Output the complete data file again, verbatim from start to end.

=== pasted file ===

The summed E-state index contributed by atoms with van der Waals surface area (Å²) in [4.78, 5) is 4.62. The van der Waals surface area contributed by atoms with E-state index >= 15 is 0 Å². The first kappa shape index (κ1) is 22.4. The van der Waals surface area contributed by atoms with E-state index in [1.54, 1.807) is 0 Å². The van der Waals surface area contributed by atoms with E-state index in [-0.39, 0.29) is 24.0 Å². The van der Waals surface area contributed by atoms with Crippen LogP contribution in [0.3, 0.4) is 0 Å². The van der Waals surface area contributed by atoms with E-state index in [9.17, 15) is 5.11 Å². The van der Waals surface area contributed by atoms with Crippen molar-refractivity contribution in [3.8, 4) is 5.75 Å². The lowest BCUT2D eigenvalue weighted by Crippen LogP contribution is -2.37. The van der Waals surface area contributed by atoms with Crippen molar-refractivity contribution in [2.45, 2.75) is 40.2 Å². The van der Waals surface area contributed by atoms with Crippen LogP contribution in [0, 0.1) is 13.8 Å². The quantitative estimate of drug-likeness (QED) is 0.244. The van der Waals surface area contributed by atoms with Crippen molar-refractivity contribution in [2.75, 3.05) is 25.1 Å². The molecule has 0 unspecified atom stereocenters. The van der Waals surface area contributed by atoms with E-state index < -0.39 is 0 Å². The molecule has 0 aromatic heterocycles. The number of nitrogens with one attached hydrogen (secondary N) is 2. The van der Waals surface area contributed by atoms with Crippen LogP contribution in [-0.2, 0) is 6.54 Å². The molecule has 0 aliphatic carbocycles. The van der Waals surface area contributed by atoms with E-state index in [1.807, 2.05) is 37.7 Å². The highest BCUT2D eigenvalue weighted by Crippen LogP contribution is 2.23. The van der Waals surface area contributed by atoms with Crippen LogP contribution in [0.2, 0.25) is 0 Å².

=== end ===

The summed E-state index contributed by atoms with van der Waals surface area (Å²) in [4.78, 5) is 4.62. The van der Waals surface area contributed by atoms with E-state index >= 15 is 0 Å². The first kappa shape index (κ1) is 22.4. The van der Waals surface area contributed by atoms with E-state index in [1.54, 1.807) is 0 Å². The van der Waals surface area contributed by atoms with E-state index in [-0.39, 0.29) is 24.0 Å². The van der Waals surface area contributed by atoms with Crippen LogP contribution in [0.3, 0.4) is 0 Å². The van der Waals surface area contributed by atoms with E-state index in [9.17, 15) is 5.11 Å². The van der Waals surface area contributed by atoms with Crippen molar-refractivity contribution in [3.8, 4) is 5.75 Å². The lowest BCUT2D eigenvalue weighted by Crippen LogP contribution is -2.37. The van der Waals surface area contributed by atoms with Crippen molar-refractivity contribution in [2.45, 2.75) is 40.2 Å². The van der Waals surface area contributed by atoms with Crippen LogP contribution in [0, 0.1) is 13.8 Å². The quantitative estimate of drug-likeness (QED) is 0.244. The van der Waals surface area contributed by atoms with Crippen molar-refractivity contribution in [2.75, 3.05) is 25.1 Å². The molecule has 0 unspecified atom stereocenters. The van der Waals surface area contributed by atoms with E-state index < -0.39 is 0 Å². The molecule has 0 aromatic heterocycles. The number of nitrogens with one attached hydrogen (secondary N) is 2. The van der Waals surface area contributed by atoms with Crippen LogP contribution in [-0.2, 0) is 6.54 Å². The molecule has 0 aliphatic carbocycles. The van der Waals surface area contributed by atoms with E-state index in [1.807, 2.05) is 37.7 Å². The highest BCUT2D eigenvalue weighted by Crippen LogP contribution is 2.23. The van der Waals surface area contributed by atoms with Crippen LogP contribution in [0.2, 0.25) is 0 Å².